How It's Inherited
How bad is smoking marijuana for a sickle patient?
Marijuana can help with pain control in patients with sickle cell disease and other chronic pain syndromes. There are a lot of side effects that occur with marijuana, you should be aware of them if you are going to use marijuana, just like you should know the side effects of other drugs prescribed by a doctor. Loss of certain types of memory can be distressing for some people.
Smoking marijuana is about as dangerous (so ingest it don’t smoke it) as smoking tobacco. There is more ammonia and hydrogen cyanide in marijuana than there is in tobacco smoke (not all studies get the same results) and there is about the same amount of “tar” in marijuana smoke as in tobacco smoke. Like tobacco, there are carcinogens in marijuana smoke (cancer causing chemicals). So, basically, it is BAD to smoke marijuana.
Lung disease, like asthma, is more common in African Americans in general and in people with sickle cell disease in particular. Putting any kind of smoke in your lungs cannot be good. I would strongly recommend not smoking marijuana (or tobacco or anything else) if you have sickle cell disease and even if you don’t have sickle cell disease. If this medication works for you, you should using it in some other form than smoke.
Whether or not you have been smoking you should have pulmonary function testing to make sure you have normal lung function if you have sickle cell disease and have treatment if you don’t.
Are they doing research on how Sickle Cell Disease patients can have pain relief in a natural way without opiates and narcotics? These very things that help with the pain are also slowly kill us!
There are a lot of side effects to opioids that can be serious if you take them every day, otherwise taking opioids occasionally for pain is safe. (The basic opioid comes from a poppy, that is pretty natural. Synthetic opioids are made to work the same, but are not from a plant.) Occasionally is the key, like a couple of times a month or less. See some of the answers to questions like yours on the site.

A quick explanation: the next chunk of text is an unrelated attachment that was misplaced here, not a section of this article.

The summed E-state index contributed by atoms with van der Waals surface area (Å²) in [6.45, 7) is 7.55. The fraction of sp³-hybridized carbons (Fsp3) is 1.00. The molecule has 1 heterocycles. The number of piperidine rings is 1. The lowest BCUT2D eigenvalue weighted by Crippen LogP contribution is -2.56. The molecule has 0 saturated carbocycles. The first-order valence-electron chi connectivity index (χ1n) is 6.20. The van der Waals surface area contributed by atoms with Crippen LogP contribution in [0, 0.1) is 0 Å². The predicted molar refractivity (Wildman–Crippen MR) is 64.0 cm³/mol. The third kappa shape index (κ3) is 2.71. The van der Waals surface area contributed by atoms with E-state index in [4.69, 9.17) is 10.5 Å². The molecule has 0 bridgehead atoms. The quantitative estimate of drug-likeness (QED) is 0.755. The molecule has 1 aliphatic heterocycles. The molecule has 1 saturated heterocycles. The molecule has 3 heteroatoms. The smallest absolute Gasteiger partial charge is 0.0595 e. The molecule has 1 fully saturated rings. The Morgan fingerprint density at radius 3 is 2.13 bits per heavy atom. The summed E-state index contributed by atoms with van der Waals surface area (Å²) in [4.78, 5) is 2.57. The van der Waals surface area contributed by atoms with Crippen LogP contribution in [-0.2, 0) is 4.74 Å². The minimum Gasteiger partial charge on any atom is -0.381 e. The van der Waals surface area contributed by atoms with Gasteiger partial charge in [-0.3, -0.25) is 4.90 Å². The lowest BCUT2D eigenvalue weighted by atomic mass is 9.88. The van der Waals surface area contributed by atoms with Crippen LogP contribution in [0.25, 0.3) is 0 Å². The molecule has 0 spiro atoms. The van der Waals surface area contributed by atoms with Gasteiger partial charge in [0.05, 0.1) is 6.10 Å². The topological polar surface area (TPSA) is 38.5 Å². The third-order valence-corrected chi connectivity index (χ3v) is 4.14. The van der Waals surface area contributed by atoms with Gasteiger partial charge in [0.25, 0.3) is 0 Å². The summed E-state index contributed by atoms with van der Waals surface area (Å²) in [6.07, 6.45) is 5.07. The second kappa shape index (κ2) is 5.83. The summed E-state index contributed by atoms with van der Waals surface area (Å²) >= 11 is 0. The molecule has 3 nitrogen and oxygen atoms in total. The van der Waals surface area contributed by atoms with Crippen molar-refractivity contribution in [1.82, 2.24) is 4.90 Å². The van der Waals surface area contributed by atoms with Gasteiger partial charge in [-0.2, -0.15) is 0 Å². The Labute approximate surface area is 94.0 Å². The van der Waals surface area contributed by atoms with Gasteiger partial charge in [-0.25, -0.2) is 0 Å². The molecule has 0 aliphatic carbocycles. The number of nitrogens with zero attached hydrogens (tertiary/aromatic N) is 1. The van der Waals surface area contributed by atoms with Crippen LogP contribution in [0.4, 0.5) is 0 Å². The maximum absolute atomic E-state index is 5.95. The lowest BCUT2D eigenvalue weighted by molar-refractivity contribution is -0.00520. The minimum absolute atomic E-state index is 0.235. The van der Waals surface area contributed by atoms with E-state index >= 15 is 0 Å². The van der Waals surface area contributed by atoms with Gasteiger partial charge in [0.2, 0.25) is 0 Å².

Except for a stem cell transplant (bone marrow transplant) there is no 100% way you can have no pain.
Hydroxyurea is not “a natural way” to help with pain, but it does. You have to decide which is worse: having pain and taking pain medication or taking hydroxyurea. Hydroxyurea does more that decrease pain. It is a safe medicine if you under the care of a doctor who knows how to prescribe it and makes sure you are on a dose that is safe for you.
There will be other medications that will be available in the future, but they are not “natural” either.
There is an amino acid that helps with pain: glutamine. This is a naturally occurring amino acid that is used by your body for many functions, including making proteins. It is also an anti-oxidiant, and that is the function that makes it helpful in sickle cell disease. It is not 100% effective and is most effective in people who take hydroxyurea or are children. Don’t run down to the health food store and buy a bottle, the glutamine that works is pharmaceutical grade L-glutamine. Not something sold in a health food store or pharmacy.
There are naturally occurring plants in Nigeria that seem to be helpful in pain management (see the answer about this medication on the site). It is not available in the US and the production has been taken over by the government in Nigeria, so it is not generally available.
So what can you do? You can generally take care of yourself. Have a good diet, don’t eat “junk” food, eat real food you prepare yourself so you know what you are eating. Drink a lot of fluids (not sugar drinks), water is the best. Get exercise (there is evidence this helps people with sickle cell disease) in moderation. You can take vitamins: vitamin D can reduce pain in sickle cell disease, zinc helps your immune system.
My advice: DO NOT spend a lot of money on stuff you see online! Really! There is usually no explanation as to why some magic drops or powder works. Generally you cannot even find out what it is made of.
If you eat a good diet with a lot of vegetables and other good stuff, take vitamins (not iron) and drink a lot of water, more when you exercise; you will feel better.
It also helps to feel good about yourself. It is nice to have a counselor, social worker, or an understanding friend, family member, or other person to talk to about how it feels to have sickle cell disease.
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